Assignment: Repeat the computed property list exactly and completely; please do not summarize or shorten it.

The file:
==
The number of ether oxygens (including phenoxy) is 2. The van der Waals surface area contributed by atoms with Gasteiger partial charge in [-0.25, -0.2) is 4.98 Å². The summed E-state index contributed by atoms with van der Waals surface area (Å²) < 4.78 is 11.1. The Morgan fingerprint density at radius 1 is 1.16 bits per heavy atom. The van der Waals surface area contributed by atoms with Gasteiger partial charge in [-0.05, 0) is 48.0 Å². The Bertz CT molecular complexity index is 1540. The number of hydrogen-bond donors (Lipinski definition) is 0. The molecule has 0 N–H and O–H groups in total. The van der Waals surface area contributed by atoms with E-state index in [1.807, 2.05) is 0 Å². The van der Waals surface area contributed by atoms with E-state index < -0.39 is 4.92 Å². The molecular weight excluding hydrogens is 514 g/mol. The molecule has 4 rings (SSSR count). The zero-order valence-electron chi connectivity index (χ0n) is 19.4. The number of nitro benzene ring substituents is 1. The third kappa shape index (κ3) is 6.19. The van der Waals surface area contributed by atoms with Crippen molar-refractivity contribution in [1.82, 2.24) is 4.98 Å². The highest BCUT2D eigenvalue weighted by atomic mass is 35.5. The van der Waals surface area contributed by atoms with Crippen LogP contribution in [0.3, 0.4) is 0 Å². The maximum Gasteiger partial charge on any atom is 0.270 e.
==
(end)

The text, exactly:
The number of ether oxygens (including phenoxy) is 2. The van der Waals surface area contributed by atoms with Gasteiger partial charge in [-0.25, -0.2) is 4.98 Å². The summed E-state index contributed by atoms with van der Waals surface area (Å²) < 4.78 is 11.1. The Morgan fingerprint density at radius 1 is 1.16 bits per heavy atom. The van der Waals surface area contributed by atoms with Gasteiger partial charge in [-0.05, 0) is 48.0 Å². The Bertz CT molecular complexity index is 1540. The number of hydrogen-bond donors (Lipinski definition) is 0. The molecule has 0 N–H and O–H groups in total. The van der Waals surface area contributed by atoms with E-state index in [1.807, 2.05) is 0 Å². The van der Waals surface area contributed by atoms with E-state index < -0.39 is 4.92 Å². The molecular weight excluding hydrogens is 514 g/mol. The molecule has 4 rings (SSSR count). The zero-order valence-electron chi connectivity index (χ0n) is 19.4. The number of nitro benzene ring substituents is 1. The third kappa shape index (κ3) is 6.19. The van der Waals surface area contributed by atoms with Crippen molar-refractivity contribution in [1.82, 2.24) is 4.98 Å². The highest BCUT2D eigenvalue weighted by atomic mass is 35.5. The van der Waals surface area contributed by atoms with Crippen LogP contribution in [0.3, 0.4) is 0 Å². The maximum Gasteiger partial charge on any atom is 0.270 e.